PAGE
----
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Hate speech in JP elevator causes security to be hired

One student complains that the extra security that was hired fell asleep on the job. ORACLE PHOTO/CHAVELI GUZMAN

Trashed elevators have been the usual sight for students living in Juniper-Poplar Hall (JP), but the sight of derogatory words written across walls and doors recently has sparked a sense of discomfort for residents in the hall. 

While the gum on the floor buttons and the food stuck on the roof is something students don’t want to see as they head toward their rooms, the offensive words written across the doors of the JP elevator have been the root cause of much anger. 

Tiffany Longsworth, a health science major living at JP, saw the hateful language and said she was disgusted. 

“It was 3 a.m. when I saw ‘f*** n******’ as the doors closed,” Longsworth said. “I remember being filled with rage over the fact that someone thought this was funny.” 

After seeing these two words written in big letters across the elevator doors, Longsworth called the help desk and then decided to post about the situation on her Facebook class page. On Facebook, she learned that other students living at JP have seen other instances of offensive language inside the elevators as well. 

“After posting the photo on the USF 2021 page, I learned that other remarks were written toward white people, Jewish people and the LGBTQ community,” Longsworth said.

Even though everything on the elevator got cleaned up quickly, Longsworth said she questions her safety in the place she calls home. 

“At USF, you would expect to feel safe,” Longsworth said. “For the first time, I did not.” 

According to an email from Adam Freeman, a spokesman for USF, the derogatory vandalism on the elevators is being discussed considering it is not the first time the incident has occured.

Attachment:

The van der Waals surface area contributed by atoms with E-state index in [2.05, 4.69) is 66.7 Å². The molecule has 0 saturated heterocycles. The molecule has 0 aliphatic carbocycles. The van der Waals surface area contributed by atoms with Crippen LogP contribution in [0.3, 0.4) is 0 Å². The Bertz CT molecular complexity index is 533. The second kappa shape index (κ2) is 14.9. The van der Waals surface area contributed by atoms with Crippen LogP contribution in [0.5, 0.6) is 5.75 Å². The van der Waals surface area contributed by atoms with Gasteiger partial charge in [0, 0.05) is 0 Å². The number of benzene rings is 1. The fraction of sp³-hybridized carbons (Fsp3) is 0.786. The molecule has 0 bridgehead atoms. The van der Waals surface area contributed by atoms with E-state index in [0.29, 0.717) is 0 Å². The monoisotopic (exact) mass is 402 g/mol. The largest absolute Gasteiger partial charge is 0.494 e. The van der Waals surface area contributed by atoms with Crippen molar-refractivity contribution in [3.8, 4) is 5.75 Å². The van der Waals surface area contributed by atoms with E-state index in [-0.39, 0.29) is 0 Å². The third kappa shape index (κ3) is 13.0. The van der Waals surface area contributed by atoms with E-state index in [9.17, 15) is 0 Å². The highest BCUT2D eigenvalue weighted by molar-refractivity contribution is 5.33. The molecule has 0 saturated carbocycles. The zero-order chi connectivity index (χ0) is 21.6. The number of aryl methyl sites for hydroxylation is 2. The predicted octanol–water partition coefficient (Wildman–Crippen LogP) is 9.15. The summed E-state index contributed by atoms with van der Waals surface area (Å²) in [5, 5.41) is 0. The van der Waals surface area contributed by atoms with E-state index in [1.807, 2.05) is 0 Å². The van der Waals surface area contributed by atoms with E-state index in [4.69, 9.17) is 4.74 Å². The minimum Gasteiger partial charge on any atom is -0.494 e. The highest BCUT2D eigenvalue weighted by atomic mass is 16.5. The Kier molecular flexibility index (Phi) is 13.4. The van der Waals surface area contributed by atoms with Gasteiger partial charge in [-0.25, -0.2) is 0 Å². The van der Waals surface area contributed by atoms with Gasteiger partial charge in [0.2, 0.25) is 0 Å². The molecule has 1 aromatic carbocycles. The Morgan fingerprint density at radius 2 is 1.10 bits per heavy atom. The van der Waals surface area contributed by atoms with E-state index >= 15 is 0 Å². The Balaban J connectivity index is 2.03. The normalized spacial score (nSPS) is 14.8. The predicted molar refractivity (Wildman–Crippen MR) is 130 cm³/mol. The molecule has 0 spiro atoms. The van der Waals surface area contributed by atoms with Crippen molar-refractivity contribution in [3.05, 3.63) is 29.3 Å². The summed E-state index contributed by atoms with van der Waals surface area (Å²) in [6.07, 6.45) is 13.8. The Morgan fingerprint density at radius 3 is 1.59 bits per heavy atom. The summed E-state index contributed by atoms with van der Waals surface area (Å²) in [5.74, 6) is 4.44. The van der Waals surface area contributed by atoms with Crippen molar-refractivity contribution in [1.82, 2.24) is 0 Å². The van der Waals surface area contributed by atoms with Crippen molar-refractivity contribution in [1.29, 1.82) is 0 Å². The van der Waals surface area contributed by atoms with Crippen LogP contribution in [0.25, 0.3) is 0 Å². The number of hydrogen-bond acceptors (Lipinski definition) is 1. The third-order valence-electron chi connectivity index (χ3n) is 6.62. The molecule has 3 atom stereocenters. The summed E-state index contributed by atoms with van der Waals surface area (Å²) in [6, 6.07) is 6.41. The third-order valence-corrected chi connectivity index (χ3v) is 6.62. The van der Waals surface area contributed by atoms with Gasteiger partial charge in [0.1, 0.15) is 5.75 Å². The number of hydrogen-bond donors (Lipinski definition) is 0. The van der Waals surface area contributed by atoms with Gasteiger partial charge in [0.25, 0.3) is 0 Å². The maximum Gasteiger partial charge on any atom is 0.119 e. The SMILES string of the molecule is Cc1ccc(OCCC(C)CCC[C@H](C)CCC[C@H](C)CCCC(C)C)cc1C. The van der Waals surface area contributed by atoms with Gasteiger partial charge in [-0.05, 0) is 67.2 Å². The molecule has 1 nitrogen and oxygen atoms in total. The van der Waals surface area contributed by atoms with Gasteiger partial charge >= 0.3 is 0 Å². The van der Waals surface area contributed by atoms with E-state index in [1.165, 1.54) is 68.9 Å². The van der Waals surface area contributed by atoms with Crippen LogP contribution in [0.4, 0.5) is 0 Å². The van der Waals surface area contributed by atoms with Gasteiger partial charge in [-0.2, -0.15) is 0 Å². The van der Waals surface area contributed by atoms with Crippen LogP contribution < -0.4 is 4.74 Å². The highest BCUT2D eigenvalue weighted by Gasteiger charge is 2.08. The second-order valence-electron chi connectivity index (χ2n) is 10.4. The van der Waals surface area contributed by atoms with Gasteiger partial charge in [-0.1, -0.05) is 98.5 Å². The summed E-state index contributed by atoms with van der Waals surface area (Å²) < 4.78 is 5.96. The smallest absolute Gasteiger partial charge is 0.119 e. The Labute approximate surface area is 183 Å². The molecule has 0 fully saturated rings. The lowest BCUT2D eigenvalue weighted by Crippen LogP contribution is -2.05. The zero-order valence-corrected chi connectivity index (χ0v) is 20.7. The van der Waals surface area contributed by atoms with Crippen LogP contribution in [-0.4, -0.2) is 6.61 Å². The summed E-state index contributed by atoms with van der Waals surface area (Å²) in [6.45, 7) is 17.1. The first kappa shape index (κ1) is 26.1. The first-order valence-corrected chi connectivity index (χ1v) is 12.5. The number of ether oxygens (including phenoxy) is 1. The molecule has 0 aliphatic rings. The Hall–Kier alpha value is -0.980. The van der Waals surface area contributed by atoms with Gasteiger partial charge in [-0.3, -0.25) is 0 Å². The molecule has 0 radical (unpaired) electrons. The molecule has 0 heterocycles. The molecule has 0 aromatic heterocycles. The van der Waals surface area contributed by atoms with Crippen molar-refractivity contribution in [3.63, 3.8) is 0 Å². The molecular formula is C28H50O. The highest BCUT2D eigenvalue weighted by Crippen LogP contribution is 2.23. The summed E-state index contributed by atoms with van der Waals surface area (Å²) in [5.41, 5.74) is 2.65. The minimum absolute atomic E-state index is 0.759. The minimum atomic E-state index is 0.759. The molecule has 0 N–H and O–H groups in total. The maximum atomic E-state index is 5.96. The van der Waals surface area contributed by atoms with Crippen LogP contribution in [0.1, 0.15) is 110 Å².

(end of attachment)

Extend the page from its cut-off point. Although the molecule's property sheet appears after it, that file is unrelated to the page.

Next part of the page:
“Over the past few weeks, there have been several instances of inappropriate language written on elevator walls inside Juniper Hall,” Freeman said. “These incidents include the use of profanity, terms that are sexual in nature, as well as offensive symbols.” 

Although there has been a series of vandalisms occuring, Freeman said no direct threats have been made. However, he assures that action is being taken on behalf of the issue. 

“Out of an abundance of caution, residential education staff asked for the presence of additional security in the building on a temporary basis,” Freeman said. 

According to Freeman, the additional security that’s mentioned is a security officer from the U.S. Security Associates who was brought in for six hours and was paid $20.64 per hour. The one day gig required the security officer to supervise the elevators and ensure that there was no other vandalism attempts.

While the implementation was meant to prevent another vandalism incident from happening, Longsworth and other students living at JP have conflicting thoughts concerning the matter. 

Francesca Bertoglio, an integrative biology student living in JP, said she saw the security guard, but isn’t sure what good he might do if he continues supervising. 

“I think he’s just there to intimidate,” Bertoglio said. “But I don’t know how effective he is in trying to catch people vandalising.” 

Despite Bertoglio not being too sure about the individual’s presence, Longsworth said the security officer’s job was ineffective.  

“I don’t see how he could stop anything that goes on inside the elevators considering he at outside and was dozed off every time I saw him,” Longsworth said. 

Though Longsworth doesn’t see the additional security as something that helped, one student has a slightly different look on the situation. 

James Simpson, a global business major living in JP, said the implementation was smart but it has its downsides if continued. Though he’s glad something was done about the issue, he’s not too sure about one person supervising every elevator if the additional security were to continue. 

“I think that was a good step toward a solution,” Simpson said. “But it’s really hard for him to monitor all the elevators especially because he can’t ride all of them.” 

Though it isn’t clear if the security guard will continue his duties, Freeman said discussion meetings have been organized. Due to the incident being deemed as a violation of Student Code Of Conduct, University Police (UP) are also involved in the issue. 

“UP is currently reviewing the incidents,” Freeman said. “The staff has also held meetings with residents to discuss the incidents.” 

Besides the additional security instituted temporarily, students also want to see an end to the trashing on elevators that’s included scattered cups, food and glitter on the floor. Lauren Burgess, an education major living in JP, is one of the students that thinks residents should stop the trashing. 

“I just know that when I get in the elevator everything is gross,” Burgess said. “I think people have been disrespectful in the place they live.”